- Hiding your feminine side. The University of Michigan and Carthage College researchers wanted to find out if women who exhibited a masculine appearance and took on stereotypically masculine behaviors (aggression and self-reliance) would fare better in the workplace. Turns out they receive more office bullying and sexual harassment. The findings were such that “For women, working in male dominated workgroups, having a stereotypically masculine appearance, and being aggressive were associated with exposure to sexist remarks and gender policing.” On the opposite side of the spectrum, there are a host of characteristics in “feminine leadership” that lead to long-term success and those include nurture, empathy, conversational turn taking, credit distribution, inquiry, and networked thinking which are critical for the success of any organization. These are just several more reasons to hone your feminine characteristics.
- Always going against the grain. Oh you know this type. They always disagree with you and sometimes they sound like they are saying “no” for the sake of disagreeing. Women have been told we are “too much of a team player” or “too passive” so the adaptive tone turns you into a contrarian. This approach over time lacks credibility and comes across narrow-minded. Having the ability to embrace and selectively choose new ideas or endorse other people’s ideas are essential qualities of true leadership.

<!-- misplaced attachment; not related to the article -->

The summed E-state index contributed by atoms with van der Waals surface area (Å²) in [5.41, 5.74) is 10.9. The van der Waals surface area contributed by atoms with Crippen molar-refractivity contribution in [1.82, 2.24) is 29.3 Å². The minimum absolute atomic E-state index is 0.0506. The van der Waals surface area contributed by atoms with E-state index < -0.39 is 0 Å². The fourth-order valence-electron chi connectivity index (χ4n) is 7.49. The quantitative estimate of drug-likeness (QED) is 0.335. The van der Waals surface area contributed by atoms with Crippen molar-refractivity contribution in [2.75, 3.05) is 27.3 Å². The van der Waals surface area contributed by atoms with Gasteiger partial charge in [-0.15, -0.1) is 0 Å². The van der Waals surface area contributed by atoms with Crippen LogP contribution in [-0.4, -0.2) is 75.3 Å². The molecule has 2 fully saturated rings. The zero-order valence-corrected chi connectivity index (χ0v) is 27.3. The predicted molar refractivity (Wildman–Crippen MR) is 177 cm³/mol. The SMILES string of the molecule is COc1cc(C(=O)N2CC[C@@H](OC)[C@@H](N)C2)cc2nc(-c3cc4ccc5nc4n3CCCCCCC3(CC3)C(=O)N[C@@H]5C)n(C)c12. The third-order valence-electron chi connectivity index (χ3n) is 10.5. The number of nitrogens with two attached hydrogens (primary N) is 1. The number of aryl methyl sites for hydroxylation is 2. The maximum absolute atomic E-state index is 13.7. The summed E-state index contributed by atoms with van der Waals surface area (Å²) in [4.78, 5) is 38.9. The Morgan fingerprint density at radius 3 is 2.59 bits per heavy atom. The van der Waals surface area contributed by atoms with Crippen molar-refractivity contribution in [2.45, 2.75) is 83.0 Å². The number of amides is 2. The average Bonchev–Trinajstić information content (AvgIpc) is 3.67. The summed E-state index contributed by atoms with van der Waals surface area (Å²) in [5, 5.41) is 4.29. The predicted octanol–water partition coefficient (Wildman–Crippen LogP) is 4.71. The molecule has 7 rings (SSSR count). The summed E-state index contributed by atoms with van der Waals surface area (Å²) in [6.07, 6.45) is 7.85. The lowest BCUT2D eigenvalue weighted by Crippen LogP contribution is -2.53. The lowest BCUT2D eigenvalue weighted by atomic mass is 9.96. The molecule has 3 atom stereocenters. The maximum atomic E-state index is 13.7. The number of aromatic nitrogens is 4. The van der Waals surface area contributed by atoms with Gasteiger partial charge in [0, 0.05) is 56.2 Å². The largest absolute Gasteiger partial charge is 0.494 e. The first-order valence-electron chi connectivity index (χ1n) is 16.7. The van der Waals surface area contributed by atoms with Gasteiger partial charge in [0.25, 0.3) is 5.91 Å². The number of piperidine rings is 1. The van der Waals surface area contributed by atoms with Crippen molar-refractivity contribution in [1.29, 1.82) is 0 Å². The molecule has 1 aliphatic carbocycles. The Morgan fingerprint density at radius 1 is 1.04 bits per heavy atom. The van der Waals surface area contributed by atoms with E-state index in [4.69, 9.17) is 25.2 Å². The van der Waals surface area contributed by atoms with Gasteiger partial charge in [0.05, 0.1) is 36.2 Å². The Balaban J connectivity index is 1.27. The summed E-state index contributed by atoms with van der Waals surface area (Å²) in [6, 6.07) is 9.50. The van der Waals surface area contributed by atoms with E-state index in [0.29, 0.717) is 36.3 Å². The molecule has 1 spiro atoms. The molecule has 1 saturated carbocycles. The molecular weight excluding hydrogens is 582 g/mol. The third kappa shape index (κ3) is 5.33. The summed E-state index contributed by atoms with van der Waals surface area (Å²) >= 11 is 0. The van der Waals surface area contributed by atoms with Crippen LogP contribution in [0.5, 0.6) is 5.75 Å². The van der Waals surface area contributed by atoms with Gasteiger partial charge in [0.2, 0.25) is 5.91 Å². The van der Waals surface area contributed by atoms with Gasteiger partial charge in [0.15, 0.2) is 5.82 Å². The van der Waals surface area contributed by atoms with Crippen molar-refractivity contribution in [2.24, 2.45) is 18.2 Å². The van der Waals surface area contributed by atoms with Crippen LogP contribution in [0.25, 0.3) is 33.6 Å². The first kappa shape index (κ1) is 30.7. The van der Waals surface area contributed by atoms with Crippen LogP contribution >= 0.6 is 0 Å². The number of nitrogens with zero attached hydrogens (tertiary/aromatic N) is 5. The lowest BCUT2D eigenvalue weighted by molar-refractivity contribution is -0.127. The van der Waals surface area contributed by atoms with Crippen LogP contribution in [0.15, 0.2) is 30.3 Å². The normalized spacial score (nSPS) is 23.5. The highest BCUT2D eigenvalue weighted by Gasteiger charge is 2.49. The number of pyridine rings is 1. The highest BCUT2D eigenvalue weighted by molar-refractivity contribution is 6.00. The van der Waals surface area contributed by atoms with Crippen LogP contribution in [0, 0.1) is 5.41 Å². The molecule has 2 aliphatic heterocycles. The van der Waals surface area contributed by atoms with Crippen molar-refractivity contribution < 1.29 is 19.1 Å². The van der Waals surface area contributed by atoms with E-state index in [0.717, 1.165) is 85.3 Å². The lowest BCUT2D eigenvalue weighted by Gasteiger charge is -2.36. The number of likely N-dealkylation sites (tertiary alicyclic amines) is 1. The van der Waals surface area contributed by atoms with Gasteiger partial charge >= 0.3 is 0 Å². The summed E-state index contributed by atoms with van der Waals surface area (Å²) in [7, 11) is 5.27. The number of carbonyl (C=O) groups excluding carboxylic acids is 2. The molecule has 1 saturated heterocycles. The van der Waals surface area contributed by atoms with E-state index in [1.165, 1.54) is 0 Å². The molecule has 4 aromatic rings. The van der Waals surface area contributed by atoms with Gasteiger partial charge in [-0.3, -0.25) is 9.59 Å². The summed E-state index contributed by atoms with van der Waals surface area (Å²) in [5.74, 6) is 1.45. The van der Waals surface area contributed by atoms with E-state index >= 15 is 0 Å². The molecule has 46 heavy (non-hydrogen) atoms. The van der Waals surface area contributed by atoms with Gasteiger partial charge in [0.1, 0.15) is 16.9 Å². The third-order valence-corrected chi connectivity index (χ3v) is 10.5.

- Detaching from other females. You never see them interact with other females either out of fear of being typecast as “too girly”, or they view other females as competition. Sophia Nelson, author of “The Woman Code,” explains, “From the time we’re little girls, we’re taught to compete,” said Nelson during an interview with CNN. “I need to be prettier, taller, smarter, my hair needs to be straighter, curlier, whatever it is. I need to get the better-looking guy. I need to always be better than because we’re taught to come from a place of lack as women.” Men however, operate from a sense of, “there’s this whole pie, and I want my piece, and I don’t care if he gets his piece, and maybe we even have to work together to start that business, start that company.” The key is to understand that through collaboration, you can still achieve your goals and that women’s career is not a zero-sum game.
Harvard Business Review issued a report several years back on how feminine values provide future leaders with a distinctive edge. This was based on 10 qualities and competencies that were correlated with the success of today’s modern leader. Interestingly enough, only 2 out of the 10 qualities were viewed as masculine. The key takeaways were that “empathy is Innovation” and that “vulnerability is strength”. Indeed, our empathy and ability to embrace our vulnerability are just some of the many great assets we possess – and that there are still many other wonderful qualities that we need to hone and own.